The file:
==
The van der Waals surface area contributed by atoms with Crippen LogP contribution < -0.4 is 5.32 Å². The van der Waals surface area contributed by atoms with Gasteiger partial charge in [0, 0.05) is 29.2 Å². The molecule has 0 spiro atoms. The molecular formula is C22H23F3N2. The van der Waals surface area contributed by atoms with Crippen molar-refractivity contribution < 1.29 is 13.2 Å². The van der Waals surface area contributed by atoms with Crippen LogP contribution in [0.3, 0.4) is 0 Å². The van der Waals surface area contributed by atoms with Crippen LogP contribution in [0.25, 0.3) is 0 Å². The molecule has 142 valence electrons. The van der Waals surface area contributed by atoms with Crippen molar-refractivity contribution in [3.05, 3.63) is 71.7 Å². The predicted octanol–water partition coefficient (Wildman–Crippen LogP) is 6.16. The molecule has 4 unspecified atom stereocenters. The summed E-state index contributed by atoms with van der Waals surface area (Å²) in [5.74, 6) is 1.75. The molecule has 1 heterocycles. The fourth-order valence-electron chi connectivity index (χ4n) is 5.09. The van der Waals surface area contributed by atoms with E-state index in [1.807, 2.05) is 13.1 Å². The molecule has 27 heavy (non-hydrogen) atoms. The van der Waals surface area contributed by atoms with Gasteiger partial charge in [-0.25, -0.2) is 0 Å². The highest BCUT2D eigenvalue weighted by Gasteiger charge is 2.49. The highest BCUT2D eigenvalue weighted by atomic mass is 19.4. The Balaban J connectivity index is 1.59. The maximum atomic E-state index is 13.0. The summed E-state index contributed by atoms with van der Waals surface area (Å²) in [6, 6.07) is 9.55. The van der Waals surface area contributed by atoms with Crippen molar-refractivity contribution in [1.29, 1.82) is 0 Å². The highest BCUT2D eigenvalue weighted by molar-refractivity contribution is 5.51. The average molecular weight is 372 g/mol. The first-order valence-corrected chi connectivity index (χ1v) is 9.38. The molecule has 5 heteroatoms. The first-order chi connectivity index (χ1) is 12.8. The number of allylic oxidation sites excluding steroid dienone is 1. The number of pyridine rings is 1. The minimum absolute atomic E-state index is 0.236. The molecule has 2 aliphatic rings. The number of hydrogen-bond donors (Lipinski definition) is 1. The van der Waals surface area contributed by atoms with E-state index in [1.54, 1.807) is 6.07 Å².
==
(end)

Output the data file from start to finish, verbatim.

The van der Waals surface area contributed by atoms with Crippen LogP contribution < -0.4 is 5.32 Å². The van der Waals surface area contributed by atoms with Gasteiger partial charge in [0, 0.05) is 29.2 Å². The molecule has 0 spiro atoms. The molecular formula is C22H23F3N2. The van der Waals surface area contributed by atoms with Crippen molar-refractivity contribution < 1.29 is 13.2 Å². The van der Waals surface area contributed by atoms with Crippen LogP contribution in [0.3, 0.4) is 0 Å². The van der Waals surface area contributed by atoms with Crippen LogP contribution in [0.25, 0.3) is 0 Å². The molecule has 142 valence electrons. The van der Waals surface area contributed by atoms with Crippen molar-refractivity contribution in [3.05, 3.63) is 71.7 Å². The predicted octanol–water partition coefficient (Wildman–Crippen LogP) is 6.16. The molecule has 4 unspecified atom stereocenters. The summed E-state index contributed by atoms with van der Waals surface area (Å²) in [5.74, 6) is 1.75. The molecule has 1 heterocycles. The fourth-order valence-electron chi connectivity index (χ4n) is 5.09. The van der Waals surface area contributed by atoms with E-state index in [1.807, 2.05) is 13.1 Å². The molecule has 27 heavy (non-hydrogen) atoms. The van der Waals surface area contributed by atoms with Gasteiger partial charge in [-0.25, -0.2) is 0 Å². The highest BCUT2D eigenvalue weighted by Gasteiger charge is 2.49. The highest BCUT2D eigenvalue weighted by atomic mass is 19.4. The Balaban J connectivity index is 1.59. The maximum atomic E-state index is 13.0. The summed E-state index contributed by atoms with van der Waals surface area (Å²) in [6, 6.07) is 9.55. The van der Waals surface area contributed by atoms with Crippen molar-refractivity contribution in [1.29, 1.82) is 0 Å². The highest BCUT2D eigenvalue weighted by molar-refractivity contribution is 5.51. The average molecular weight is 372 g/mol. The first-order valence-corrected chi connectivity index (χ1v) is 9.38. The molecule has 5 heteroatoms. The first-order chi connectivity index (χ1) is 12.8. The number of allylic oxidation sites excluding steroid dienone is 1. The number of pyridine rings is 1. The minimum absolute atomic E-state index is 0.236. The molecule has 2 aliphatic rings. The number of hydrogen-bond donors (Lipinski definition) is 1. The van der Waals surface area contributed by atoms with E-state index in [1.54, 1.807) is 6.07 Å².